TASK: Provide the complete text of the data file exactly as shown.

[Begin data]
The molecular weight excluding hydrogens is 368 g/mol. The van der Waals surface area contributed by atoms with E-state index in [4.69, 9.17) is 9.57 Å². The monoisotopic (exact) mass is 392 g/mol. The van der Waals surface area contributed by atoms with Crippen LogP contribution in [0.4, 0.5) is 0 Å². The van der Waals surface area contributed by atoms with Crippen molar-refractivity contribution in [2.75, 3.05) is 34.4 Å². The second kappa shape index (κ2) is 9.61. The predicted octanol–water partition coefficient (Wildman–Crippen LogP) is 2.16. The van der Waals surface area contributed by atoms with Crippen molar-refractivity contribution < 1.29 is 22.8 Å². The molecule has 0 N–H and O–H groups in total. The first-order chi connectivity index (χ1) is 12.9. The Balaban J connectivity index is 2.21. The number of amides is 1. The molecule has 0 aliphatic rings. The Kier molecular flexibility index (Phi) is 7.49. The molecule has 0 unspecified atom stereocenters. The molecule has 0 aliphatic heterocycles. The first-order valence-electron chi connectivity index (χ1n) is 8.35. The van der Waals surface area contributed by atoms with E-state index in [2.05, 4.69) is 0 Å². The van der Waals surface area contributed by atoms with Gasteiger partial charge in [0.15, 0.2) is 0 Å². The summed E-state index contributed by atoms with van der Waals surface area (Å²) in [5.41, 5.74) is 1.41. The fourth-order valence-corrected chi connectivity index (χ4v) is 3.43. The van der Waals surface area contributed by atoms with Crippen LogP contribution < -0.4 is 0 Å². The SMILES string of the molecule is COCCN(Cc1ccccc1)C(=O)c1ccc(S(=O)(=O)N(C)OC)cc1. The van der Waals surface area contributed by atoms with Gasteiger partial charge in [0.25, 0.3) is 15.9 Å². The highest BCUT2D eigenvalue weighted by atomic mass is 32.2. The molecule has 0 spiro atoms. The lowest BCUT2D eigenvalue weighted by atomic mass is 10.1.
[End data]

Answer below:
The molecular weight excluding hydrogens is 368 g/mol. The van der Waals surface area contributed by atoms with E-state index in [4.69, 9.17) is 9.57 Å². The monoisotopic (exact) mass is 392 g/mol. The van der Waals surface area contributed by atoms with Crippen LogP contribution in [0.4, 0.5) is 0 Å². The van der Waals surface area contributed by atoms with Crippen molar-refractivity contribution in [2.75, 3.05) is 34.4 Å². The second kappa shape index (κ2) is 9.61. The predicted octanol–water partition coefficient (Wildman–Crippen LogP) is 2.16. The van der Waals surface area contributed by atoms with Crippen molar-refractivity contribution < 1.29 is 22.8 Å². The molecule has 0 N–H and O–H groups in total. The first-order chi connectivity index (χ1) is 12.9. The Balaban J connectivity index is 2.21. The number of amides is 1. The molecule has 0 aliphatic rings. The Kier molecular flexibility index (Phi) is 7.49. The molecule has 0 unspecified atom stereocenters. The molecule has 0 aliphatic heterocycles. The first-order valence-electron chi connectivity index (χ1n) is 8.35. The van der Waals surface area contributed by atoms with E-state index in [2.05, 4.69) is 0 Å². The van der Waals surface area contributed by atoms with Gasteiger partial charge in [0.15, 0.2) is 0 Å². The summed E-state index contributed by atoms with van der Waals surface area (Å²) in [5.41, 5.74) is 1.41. The fourth-order valence-corrected chi connectivity index (χ4v) is 3.43. The van der Waals surface area contributed by atoms with Crippen LogP contribution < -0.4 is 0 Å². The SMILES string of the molecule is COCCN(Cc1ccccc1)C(=O)c1ccc(S(=O)(=O)N(C)OC)cc1. The van der Waals surface area contributed by atoms with Gasteiger partial charge in [0.25, 0.3) is 15.9 Å². The highest BCUT2D eigenvalue weighted by atomic mass is 32.2. The molecule has 0 spiro atoms. The lowest BCUT2D eigenvalue weighted by atomic mass is 10.1.